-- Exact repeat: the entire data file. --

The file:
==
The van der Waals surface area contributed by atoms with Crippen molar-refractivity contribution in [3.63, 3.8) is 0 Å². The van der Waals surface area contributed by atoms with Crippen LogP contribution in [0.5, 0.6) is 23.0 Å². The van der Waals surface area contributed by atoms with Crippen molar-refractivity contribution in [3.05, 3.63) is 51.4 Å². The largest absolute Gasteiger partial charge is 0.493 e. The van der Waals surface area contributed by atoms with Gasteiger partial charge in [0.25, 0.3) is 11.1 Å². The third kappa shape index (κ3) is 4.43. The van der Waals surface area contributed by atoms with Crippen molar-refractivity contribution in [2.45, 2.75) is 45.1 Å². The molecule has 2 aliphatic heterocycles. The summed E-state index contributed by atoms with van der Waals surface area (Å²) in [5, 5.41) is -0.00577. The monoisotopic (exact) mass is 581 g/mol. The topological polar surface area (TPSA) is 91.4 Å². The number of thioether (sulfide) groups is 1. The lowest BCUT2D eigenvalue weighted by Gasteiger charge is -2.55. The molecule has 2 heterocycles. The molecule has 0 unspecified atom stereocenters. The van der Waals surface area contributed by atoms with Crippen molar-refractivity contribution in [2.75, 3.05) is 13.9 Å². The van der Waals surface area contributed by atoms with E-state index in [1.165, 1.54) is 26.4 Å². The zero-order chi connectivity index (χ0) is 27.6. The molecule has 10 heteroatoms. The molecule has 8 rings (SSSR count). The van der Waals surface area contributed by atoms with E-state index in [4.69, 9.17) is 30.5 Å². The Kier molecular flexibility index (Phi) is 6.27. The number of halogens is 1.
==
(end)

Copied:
The van der Waals surface area contributed by atoms with Crippen molar-refractivity contribution in [3.63, 3.8) is 0 Å². The van der Waals surface area contributed by atoms with Crippen LogP contribution in [0.5, 0.6) is 23.0 Å². The van der Waals surface area contributed by atoms with Crippen molar-refractivity contribution in [3.05, 3.63) is 51.4 Å². The largest absolute Gasteiger partial charge is 0.493 e. The van der Waals surface area contributed by atoms with Gasteiger partial charge in [0.25, 0.3) is 11.1 Å². The third kappa shape index (κ3) is 4.43. The van der Waals surface area contributed by atoms with Crippen molar-refractivity contribution in [2.45, 2.75) is 45.1 Å². The molecule has 2 aliphatic heterocycles. The summed E-state index contributed by atoms with van der Waals surface area (Å²) in [5, 5.41) is -0.00577. The monoisotopic (exact) mass is 581 g/mol. The topological polar surface area (TPSA) is 91.4 Å². The number of thioether (sulfide) groups is 1. The lowest BCUT2D eigenvalue weighted by Gasteiger charge is -2.55. The molecule has 2 heterocycles. The molecule has 0 unspecified atom stereocenters. The van der Waals surface area contributed by atoms with Crippen molar-refractivity contribution in [2.75, 3.05) is 13.9 Å². The van der Waals surface area contributed by atoms with E-state index in [1.165, 1.54) is 26.4 Å². The zero-order chi connectivity index (χ0) is 27.6. The molecule has 10 heteroatoms. The molecule has 8 rings (SSSR count). The van der Waals surface area contributed by atoms with E-state index in [4.69, 9.17) is 30.5 Å². The Kier molecular flexibility index (Phi) is 6.27. The number of halogens is 1.